Podcasts & RSS Feeds
Most Active Stories
News & Music Contributors
Mon May 14, 2012
At Seattle Opera, "Madama Butterfly" features a 39-pound non-diva
"Madama Butterfly” is a story about love, heartbreak and sacrifice and it’s beloved by opera fans worldwide.
It’s the current production at Seattle Opera. The cast features superstar soprano Patricia Racette, who has played the role at least 100 times, including at the Metropolitan Opera in New York.
And sharing the stage with her is a very young newcomer: Gabriella Mercado of Lynnwood. She's 6.
Mercado is what's known as a supernumerary, an extra. Think the guy escorting the donkey across the stage in "Don Quixote." These extras make operas even more of a theatrical spectacle than they already are.
Mercado's is a non-speaking role. But it's a critical one. She plays the son of a Cio-Cio San, a Japanese geisha and Pinkerton, her American Naval lieutenant husband. He doesn't know he has a child -- he deserted his wife shortly after marrying her. But three years later, Pinkerton returns to Nagasaki, bringing his American wife. When he learns about the child, he wants to take him back to the U.S. And in what is arguably one of the most dramatic operatic endings, Cio-Cio San takes a knife and kills herself.
"The hardest part about the end is 'Don't look back,' "Gabby Mercado explains. During the finale, she's on stage but looking away. In rehearsals, the opera company made a point to show Gabby the knife is a fake and explain that everything that was happening was just pretend.
Gabby's on stage for about 20 minutes -- longer than some of the adults. (The singer who plays The Registrar, for example, sings a total of four notes).
Racette, who is world-renowned for playing Butterfly, has played opposite a child as well as a puppet.
The puppet was part of Anthony Minghella's 2006 production at the Met. But Racette said a puppet as her "son" polarized audiences.
She, for the record, loved that production. But she says there's also something charming and unexpected about working with a child.
"The little gestures that surprise you," Racette says.
Then there are other less-charming occurrences: nose picking; a fascination with one's shoe; a fascination with the brass section below.
"It's a very active role to sing Butterfly. You get sweaty. I remember going up to the child and giving him a big hug at the most crucial dramatic emotional moment towards the end. And this child was not happy at all. So she made this face and just wiped it off."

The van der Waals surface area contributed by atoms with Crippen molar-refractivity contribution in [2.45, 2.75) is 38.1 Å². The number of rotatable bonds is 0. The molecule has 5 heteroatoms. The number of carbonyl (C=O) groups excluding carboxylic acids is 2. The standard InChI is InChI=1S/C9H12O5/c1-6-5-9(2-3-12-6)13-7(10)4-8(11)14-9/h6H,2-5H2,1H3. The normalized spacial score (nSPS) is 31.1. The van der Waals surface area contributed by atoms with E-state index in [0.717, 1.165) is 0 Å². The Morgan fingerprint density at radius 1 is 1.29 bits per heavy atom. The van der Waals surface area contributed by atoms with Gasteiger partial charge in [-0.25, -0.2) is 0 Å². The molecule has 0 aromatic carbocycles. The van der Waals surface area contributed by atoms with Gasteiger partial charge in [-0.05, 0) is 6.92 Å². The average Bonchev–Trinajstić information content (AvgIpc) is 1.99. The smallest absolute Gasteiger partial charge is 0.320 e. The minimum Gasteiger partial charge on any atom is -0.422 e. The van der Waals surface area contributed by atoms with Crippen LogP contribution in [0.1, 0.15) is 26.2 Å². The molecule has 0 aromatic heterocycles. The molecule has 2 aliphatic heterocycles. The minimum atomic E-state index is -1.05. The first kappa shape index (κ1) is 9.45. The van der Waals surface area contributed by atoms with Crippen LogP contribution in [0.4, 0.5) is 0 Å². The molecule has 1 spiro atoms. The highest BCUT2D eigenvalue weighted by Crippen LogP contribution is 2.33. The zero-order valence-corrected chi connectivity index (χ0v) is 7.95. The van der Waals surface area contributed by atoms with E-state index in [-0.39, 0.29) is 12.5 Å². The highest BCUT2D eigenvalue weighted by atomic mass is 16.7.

Gabriella Mercado, who likes working with grown-ups, is intent on acting like a professional.
"When you're professional, you're not horseplaying or fooling around."
She auditioned for the role after a scout for Seattle Opera saw her in a production of "The King And I" in Edmonds. In the production, her character is supposed to be 3-years-old, which would be too young a child to work with in real life. She's small enough. She was willing to chop off her long black hair to look more like a boy. She's Asian (her parents are from the Philippines) And more importantly she had no problem when it came to working under unusual situations.
"First of all, there's this woman who is not your mother holding you very tight and screaming at you," says Peter Kazaras who is directing the production.
Then there's the fact that your stage mother looks nothing like you thought she would: heavy make-up and likely make-up covered in pouring sweat.
Gabriella shares the role with Elizabeth Janes, 4. There are two casts for "Madama Butterfly." Racette sings with Stefano Secco as Pinkerton and the second cast features Ausrine Stundyte and Nathaniel Peake.
The production is the first live opera experience for the Mercado family. Dad Jaime Mercado used to think opera was "boring."
But things change, he says, when you have a personal stake in something and you go to rehearsal after rehearsal and watch all the work that's involved.
He dreams his daughter will grow up to play tennis. But this week, he's happy to see her on stage, in an opera, playing a boy.